(b) This subpart shall apply notwithstanding any provision of State law.

(c) Nothing in this subpart precludes the compromise of a debt or the suspension or termination of a collection action in accordance with applicable law. See, for example, the Federal Claims Collection Standards (FCCS), 31 CFR parts 900-904.

(d) The receipt of payments pursuant to this subpart does not preclude the Department from pursuing other debt collection remedies separately or in conjunction with administrative wage garnishment, including the offset of Federal payments, to satisfy delinquent nontax debt owed to the Department.

(e) This subpart does not apply to the collection of delinquent nontax debt owed to the United States from the wages of Federal employees from their Federal employment. Federal pay is subject to the Federal salary offset procedures set forth in 5 U.S.C. 5514 and other applicable laws.

(f) Nothing in this subpart requires the Department to duplicate notices or administrative proceedings required by contract, this subpart, or other laws, regulations, or procedures.

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§20.203   Definitions.

As used in this section the following definitions shall apply:

(a) The term business day means Monday through Friday, not including Federal legal holidays. For purposes of computation, the last day of the period will be included unless it is a Federal legal holiday.

(b) The term day means calendar day. For purposes of computation, the last day of the period will be included unless it is a Saturday, a Sunday, or a Federal legal holiday.

(c) The term debt or claim means any amount of money, funds or property that has been determined by an appropriate official of the Federal Government to be owed to the Department by an individual, including debt administered by a third party as an agent for the Federal Government.

(d) The term debtor means an individual who owes a delinquent nontax debt to the Department.

(e) The term delinquent nontax debt means any nontax debt that has not been paid by the date specified in the initial written demand for payment, or applicable agreement, unless other satisfactory payment arrangements have been made. For purposes of this section, the terms “debt” and “claim” are synonymous and refer to delinquent nontax debt.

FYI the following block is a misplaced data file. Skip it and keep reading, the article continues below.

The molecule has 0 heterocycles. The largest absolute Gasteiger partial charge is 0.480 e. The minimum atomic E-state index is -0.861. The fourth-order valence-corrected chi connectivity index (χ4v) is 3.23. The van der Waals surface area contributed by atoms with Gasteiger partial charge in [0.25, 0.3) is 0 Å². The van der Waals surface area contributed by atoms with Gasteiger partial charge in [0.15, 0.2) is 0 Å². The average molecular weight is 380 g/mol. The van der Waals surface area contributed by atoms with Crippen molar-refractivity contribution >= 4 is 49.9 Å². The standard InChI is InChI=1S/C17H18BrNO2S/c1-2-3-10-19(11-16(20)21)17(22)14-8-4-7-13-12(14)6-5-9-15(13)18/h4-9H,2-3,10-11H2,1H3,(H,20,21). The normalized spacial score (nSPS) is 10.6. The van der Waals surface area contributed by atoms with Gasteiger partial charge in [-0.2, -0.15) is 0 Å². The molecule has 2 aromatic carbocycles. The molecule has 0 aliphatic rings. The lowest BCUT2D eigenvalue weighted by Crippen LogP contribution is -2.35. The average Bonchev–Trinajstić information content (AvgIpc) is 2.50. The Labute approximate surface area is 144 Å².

(f) The term Department means the United States Department of Labor.

(g) The term disposable pay means that part of the debtor's compensation (including, but not limited to, salary, bonuses, commissions, and vacation pay) from an employer remaining after the deduction of health insurance premiums and any amounts required by law to be withheld. For purposes of this subpart, “amounts required by law to be withheld” include amounts for deductions such as social security taxes and withholding taxes but do not include any amount withheld pursuant to a court order.

(h) The term employer means a person or entity that employs the services of others and that pays their wages or salaries. The term employer includes, but is not limited to, State and local Governments but does not include an agency of the Federal Government.

(i) The term evidence of service means information retained by the Department indicating the nature of the document to which it pertains, the date of mailing of the document, and to whom the document is being sent. Evidence of service may be retained electronically so long as the manner of retention is sufficient for evidentiary purposes.

(j) The term garnishment means the process of withholding amounts from an employee's disposable pay and the paying of those amounts to a creditor in satisfaction of a withholding order.

(k) The term hearing official means any qualified individual, as determined by the Department.

(l) The term withholding order means any order for withholding or garnishment of pay issued by the Department. For purposes of this section, the terms “wage garnishment order” and “garnishment order” have the same meaning as “withholding order.”

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§20.204   General rule.

Whenever the Department determines that a delinquent debt is owed by an individual, to the Department or in connection with any program administered by the Department, the Department may initiate proceedings administratively to garnish the wages of the delinquent debtor.

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§20.205   Notice requirements.

(a) At least 30 days before the initiation of garnishment proceedings, the Department shall mail, by first class mail to the debtor's last known address a written notice informing the debtor of:

(1) The nature and amount of the debt;

(2) The intention of the Department to initiate proceedings to collect the debt through deductions from pay until the debt and all accumulated interest, penalties and administrative costs are paid in full; and

(3) An explanation of the debtor's rights, including those set forth in paragraph (b) of this section, and the time frame within which the debtor may exercise his or her rights.

(b) The debtor shall be afforded the opportunity:

(1) To inspect and copy the Department's records related to the debt;

(2) To enter into a written repayment agreement with the Department under terms agreeable to the Department; and